> > >>>   documents stated that an M-on-N implementation was necessary to
> > >>>   support a scalable thread library.  This was especially true for
> > >>>   the IA-32 and x86-64 platforms since the ABI with respect to threads
> > >>>   forces the use of segment registers and the only way to use those
> > >>>   registers was with the Local Descriptor Table (LDT) data structure
> > >>>   of the processor.
> > >>>
> > >>>   The kernel limitations the earlier designs were based on have been
> > >>>   eliminated as part of this project, opening the road to a 1-on-1
> > >>>   implementation which has many advantages such as
> > >>>
> > >>>   + less complex implementation;
> > >>>   + avoidance of two-level scheduling, enabling the kernel to make all
> > >>>     scheduling decisions;
> > >>>   + direct interaction between kernel and user-level code (e.g., when
> > >>>     delivering signals);
> > >>>   + and more and more.
> > >>>
> > >>>   It is not generally accepted that a 1-on-1 model is superior but our
> > >>>   tests showed the viability of this approach and by comparing it with
> > >>>   the overhead added by existing M-on-N implementations we became
> > >>>   convinced that 1-on-1 is the right approach.
> > >>>
> > >>>   Initial confirmations were test runs with huge numbers of threads.
> > >>>   Even on IA-32 with its limited address space and memory handling
> > >>>   running 100,000 concurrent threads was no problem at all, creating
> > >>>   and destroying the threads did not take more than two seconds.  This
> > >>>   all was made possible by the kernel work performed as part of this
> > >>>   project.
> > >>>
> > >>>   The only limiting factors on the number of threads today are
> > >>>   resource availability (RAM and processor resources) and architecture
> > >>>   limitations.  Since every thread needs at least a stack and data
> > >>>   structures describing the thread the number is capped.  On 64-bit
> > >>>   machines the architecture does not add any limitations anymore (at
> > >>>   least for the moment) and with enough resources the number of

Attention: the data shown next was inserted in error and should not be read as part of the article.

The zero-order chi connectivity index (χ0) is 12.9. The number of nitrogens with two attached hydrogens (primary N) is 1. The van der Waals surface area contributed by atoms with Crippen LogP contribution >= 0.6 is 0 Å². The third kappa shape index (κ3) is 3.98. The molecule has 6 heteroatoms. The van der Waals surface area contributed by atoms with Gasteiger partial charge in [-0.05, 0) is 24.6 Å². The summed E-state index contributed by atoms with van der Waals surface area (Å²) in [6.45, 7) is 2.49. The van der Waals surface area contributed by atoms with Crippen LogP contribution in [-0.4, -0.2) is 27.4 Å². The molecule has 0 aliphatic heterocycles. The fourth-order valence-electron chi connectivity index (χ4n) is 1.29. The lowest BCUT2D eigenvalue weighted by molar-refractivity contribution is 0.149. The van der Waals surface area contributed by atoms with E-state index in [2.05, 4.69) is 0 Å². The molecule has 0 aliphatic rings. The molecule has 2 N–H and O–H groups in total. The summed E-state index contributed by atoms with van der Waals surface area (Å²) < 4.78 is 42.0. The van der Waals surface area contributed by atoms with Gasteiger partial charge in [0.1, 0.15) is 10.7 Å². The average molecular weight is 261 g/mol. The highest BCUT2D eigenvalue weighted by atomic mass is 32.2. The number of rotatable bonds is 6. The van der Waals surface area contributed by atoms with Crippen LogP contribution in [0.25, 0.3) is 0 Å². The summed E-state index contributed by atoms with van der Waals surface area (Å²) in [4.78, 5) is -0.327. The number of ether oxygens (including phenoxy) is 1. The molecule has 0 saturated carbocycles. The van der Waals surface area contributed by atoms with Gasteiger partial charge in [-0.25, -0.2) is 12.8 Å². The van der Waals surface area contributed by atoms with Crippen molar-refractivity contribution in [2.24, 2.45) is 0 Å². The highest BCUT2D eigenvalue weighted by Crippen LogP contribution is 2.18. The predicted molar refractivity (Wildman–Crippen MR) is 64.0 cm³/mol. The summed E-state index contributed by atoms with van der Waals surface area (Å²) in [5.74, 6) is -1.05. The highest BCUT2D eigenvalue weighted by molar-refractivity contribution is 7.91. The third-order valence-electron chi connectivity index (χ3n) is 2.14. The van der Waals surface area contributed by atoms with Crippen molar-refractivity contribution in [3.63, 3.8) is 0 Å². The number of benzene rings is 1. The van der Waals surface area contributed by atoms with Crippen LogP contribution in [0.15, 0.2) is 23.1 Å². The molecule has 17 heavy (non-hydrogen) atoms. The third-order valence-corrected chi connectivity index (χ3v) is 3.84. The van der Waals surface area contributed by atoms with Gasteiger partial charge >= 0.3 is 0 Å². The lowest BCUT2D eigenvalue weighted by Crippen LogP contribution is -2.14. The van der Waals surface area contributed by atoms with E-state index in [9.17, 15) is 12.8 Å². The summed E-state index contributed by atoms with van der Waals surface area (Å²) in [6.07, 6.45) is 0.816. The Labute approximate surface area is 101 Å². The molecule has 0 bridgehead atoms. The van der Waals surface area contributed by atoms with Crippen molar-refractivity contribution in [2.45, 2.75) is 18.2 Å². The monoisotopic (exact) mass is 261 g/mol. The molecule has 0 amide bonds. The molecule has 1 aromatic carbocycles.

> > >>>   threads can be grown arbitrarily.
> > >>>
> > >>>   This does not mean that using hundreds of thousands of threads is a
> > >>>   desirable design for the majority of applications.  At least not
> > >>>   unless the number of processors matches the number of threads.  But
> > >>>   it is important to note that the design on the library does not have
> > >>>   a fixed limit.
> > >>>
> > >>>   The kernel work to optimize for a high thread count is still
> > >>>   ongoing.  Some places in which the kernel iterates over process and
> > >>>   threads remain and other places need to be cleaned up.  But it has
> > >>>   already been shown that given sufficient resources and a reasonable
> > >>>   architecture an order of magnitude more threads can be created than
> > >>>   in our tests on IA-32.
> > >>>
> > >>>- - The futex system call is used extensively in all synchronization
> > >>>   primitives and other places which need some kind of
> > >>>   synchronization.  The futex mechanism is generic enough to support
> > >>>   the standard POSIX synchronization mechanisms with very little
> > >>>   effort.
> > >>>
> > >>>   The fact that this is possible is also essential for the selection
> > >>>   of the 1-on-1 model since only with the kernel seeing all the
> > >>>   waiters and knowing that they are blocked for synchronization
> > >>>   purposes will allow the scheduler to make decisions as good as a
> > >>>   thread library would be able to in an M-on-N model implementation.
> > >>>
> > >>>   Futexes also allow the implementation of inter-process
> > >>>   synchronization primitives, a sorely missed feature in the old
> > >>>   LinuxThreads implementation (Hi jbj!).